A simple story about a boy and his mother plus a book fable come to life. That is the face of The Babadook, a film that was takes much inspiration from older horror films, especially Ploanski’s classics. One notable aspect of this film is that it is an Australian psychological horror film. This is rare, for there are not that many horror films coming out from Australia. Also, this film was partly funded through kickstarter. From the web page, “The story was adapted from writer/director, Jennifer Kent. Her inspiration was derived from early silent films, Nosferatu, which were greatly influenced by German Expressionism; this movement was about bringing the inside out. This such that the emotions of a character were brought out and placed into their surroundings. With the help lighting, camera, and design.” The film was adapted from one of Kent earlier works.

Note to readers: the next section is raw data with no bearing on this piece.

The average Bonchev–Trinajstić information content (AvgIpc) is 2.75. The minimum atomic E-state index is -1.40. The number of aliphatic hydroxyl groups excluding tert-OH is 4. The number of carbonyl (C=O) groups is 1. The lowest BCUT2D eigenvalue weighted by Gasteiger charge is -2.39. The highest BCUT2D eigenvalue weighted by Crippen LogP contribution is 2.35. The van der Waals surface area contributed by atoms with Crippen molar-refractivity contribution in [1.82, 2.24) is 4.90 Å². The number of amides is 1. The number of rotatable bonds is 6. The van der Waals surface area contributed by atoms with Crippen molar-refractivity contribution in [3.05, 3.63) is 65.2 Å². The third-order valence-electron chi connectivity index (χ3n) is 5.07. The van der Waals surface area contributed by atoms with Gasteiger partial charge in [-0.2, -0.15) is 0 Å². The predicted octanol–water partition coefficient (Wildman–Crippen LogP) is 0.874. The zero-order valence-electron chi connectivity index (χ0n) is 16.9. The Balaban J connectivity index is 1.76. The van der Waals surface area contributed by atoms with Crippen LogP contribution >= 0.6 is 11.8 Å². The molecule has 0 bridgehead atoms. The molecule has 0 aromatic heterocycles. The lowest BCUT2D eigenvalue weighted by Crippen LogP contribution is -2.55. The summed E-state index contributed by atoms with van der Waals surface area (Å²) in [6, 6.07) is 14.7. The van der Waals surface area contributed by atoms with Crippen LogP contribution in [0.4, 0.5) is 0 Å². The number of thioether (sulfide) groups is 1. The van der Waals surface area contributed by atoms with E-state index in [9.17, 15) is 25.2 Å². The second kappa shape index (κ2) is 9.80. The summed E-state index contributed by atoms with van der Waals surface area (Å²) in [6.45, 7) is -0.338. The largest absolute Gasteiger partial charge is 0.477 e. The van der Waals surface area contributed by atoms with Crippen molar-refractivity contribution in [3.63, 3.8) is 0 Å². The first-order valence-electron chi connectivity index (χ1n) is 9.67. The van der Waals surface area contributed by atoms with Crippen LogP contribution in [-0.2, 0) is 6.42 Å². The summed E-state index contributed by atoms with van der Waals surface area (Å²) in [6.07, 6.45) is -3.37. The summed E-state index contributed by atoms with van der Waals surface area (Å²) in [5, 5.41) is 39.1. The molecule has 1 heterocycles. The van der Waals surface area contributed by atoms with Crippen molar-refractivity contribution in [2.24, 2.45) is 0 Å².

As I watched the film my first thoughts when the Babadook appeared were that the kid had imagined him up after seeing the book so was the real culprit. After his mother started seeing and feeling the presence then it was a whole other story. I wondered if it was some kind of spirit or demonic creature. Also, why had the book suddenly appeared before them. Could the death of the father have played some part in it. Finally, in the end I wasn’t really sure of what to think about the Babadook. My guess pointed to it being an amalgamation of their denial and grieving pain. It was definitely one of the stranger endings to a horror film that I’ve seen. Overall I really enjoyed watching this film. It was a pleasant story to watch unfold.